It’s been a while since we talked loom-knitting around here. Ever since I got the hang of the needles, my knitting loom collection has been languishing in the basement. There is one project, however, that has routinely seen me dust off the little blue knifty knitter and take it for a spin.
I’m going to give you a little back story, and then present this really great knitting loom pattern, followed by some images and descriptions that should help you to master the stitches, even if you are brand new to looming. And finally, look for Episode 2 of the Polka Dot Cottage Video Blog at the end of the post. I’ll demonstrate the whole process and give you a few hints and tips, too.
The back story
See, back in the olden days of 2009, I was growing steadily more enamored with knitting, but I was entirely befuddled by needles, and only ever had any success when knitting on a loom. I was dissatisfied with many of the patterns that were written especially for the loom – they looked cheap, un-stylish, and out-of-date – and so I began looking to traditional needle-knitting patterns for projects that were current, and ripe for “translating” to the loom.
Knifty Knitters are comparable to needle sizes #10 – #13, depending on how tightly you tend to knit. That means they work best with bulky yarn. You can use them to knit in the round, or you can choose not to close the circle, and make a simple flat panel. What this means is that you can generally do any bulky-yarn needle-knit rectangular pattern on a Knifty Knitter!
There are other patterns that also translate well, and other looms you can use too, but those are for another post, another day.
If you are unfamiliar with knitting looms, or if your experience is limited to the spool-knitting of your youth, you may not realize that knitting looms are capable of multiple stitches. The most popular stitch is of course the knit stitch, which you achieve by pulling the lower loop over the upper loop and right on over the peg. It’s an extremely simple stitch, and you could very easily churn out hundreds of bulky knit-stitch hats and get more than your money’s worth out of your loom. But you’d be missing out on half of the fun.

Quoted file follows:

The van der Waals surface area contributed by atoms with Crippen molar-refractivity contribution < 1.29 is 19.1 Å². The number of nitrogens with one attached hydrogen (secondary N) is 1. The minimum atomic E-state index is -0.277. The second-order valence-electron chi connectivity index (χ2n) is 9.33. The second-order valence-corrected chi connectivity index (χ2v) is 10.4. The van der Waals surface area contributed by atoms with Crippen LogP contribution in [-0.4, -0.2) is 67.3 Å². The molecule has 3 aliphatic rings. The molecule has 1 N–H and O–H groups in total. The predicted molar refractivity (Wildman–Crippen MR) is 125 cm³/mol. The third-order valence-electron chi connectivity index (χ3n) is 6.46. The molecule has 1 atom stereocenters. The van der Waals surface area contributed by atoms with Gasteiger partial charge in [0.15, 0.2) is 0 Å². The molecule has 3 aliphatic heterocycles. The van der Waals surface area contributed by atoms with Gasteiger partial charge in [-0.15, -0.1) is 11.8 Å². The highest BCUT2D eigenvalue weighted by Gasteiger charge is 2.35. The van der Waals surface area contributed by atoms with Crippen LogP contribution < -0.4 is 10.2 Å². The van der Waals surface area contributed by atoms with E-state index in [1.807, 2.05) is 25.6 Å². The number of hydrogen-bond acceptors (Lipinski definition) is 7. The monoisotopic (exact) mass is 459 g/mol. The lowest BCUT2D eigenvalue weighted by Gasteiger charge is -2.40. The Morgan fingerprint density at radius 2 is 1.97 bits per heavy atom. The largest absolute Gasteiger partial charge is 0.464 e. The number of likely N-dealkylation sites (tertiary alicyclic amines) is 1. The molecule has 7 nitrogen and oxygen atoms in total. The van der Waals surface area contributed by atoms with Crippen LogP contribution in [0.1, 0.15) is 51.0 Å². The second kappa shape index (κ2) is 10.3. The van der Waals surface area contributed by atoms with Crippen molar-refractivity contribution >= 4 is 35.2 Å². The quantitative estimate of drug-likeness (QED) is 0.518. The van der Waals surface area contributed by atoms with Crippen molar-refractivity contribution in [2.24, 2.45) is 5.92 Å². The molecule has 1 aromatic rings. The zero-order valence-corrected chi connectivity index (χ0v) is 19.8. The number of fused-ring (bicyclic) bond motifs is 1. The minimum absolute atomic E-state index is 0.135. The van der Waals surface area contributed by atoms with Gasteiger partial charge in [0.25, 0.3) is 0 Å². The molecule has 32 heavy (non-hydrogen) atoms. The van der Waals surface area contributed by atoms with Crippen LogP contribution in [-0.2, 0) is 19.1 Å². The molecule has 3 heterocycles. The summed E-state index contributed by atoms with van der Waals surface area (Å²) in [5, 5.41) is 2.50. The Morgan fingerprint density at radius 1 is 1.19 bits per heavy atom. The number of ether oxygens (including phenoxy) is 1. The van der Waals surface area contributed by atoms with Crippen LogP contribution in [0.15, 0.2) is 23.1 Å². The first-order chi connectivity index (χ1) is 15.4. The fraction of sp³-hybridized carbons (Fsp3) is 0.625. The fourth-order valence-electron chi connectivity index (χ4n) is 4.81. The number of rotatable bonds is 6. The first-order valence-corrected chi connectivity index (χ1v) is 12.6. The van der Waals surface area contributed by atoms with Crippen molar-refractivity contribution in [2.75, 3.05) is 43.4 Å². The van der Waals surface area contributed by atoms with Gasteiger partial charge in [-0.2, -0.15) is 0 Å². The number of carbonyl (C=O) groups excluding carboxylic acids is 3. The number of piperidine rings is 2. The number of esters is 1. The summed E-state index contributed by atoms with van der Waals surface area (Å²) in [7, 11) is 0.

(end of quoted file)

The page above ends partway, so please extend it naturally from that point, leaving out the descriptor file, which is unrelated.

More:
Yes, you can knit with a loom, but did you know you can also purl? You can make cables and bobbles. You can even increase and decrease, although this poses some difficulty, in certain situations.
So, back to 2009. I was a loom-knitter looking for a neckwarmer pattern that didn’t have that “I was knit on a loom using one boring stitch and cheap-ass yarn” aesthetic. Ravelry lead me to Kim K’s Cashmere Neckwarmer pattern. It was perfect:
- It required bulky yarn
- It was a rectangular shape with no increases or decreases to worry about
- It was hip-looking with an interesting stitch pattern
I set to work translating the pattern for my own personal use on the loom, and since then I have made somewhere around a dozen of them in some form or another. Even after learning to knit with needles, I still go back to the loom when I want to make one of these.
If you knit with needles, and would like to continue to do so, check out the original pattern here, and just make it as written. My thanks to Kim, who cheerfully gave me the ok to share my loomy take on her pattern.
The original pattern calls for a ball of cashmere yarn, but I have made all of mine in Malabrigo Chunky and they are positively wonderful. So soft and lovely on the neck, and not as pricey as cashmere. I do recommend using nice yarn here. It really makes all of the difference! I made one in an acrylic blend once and promptly regretted it.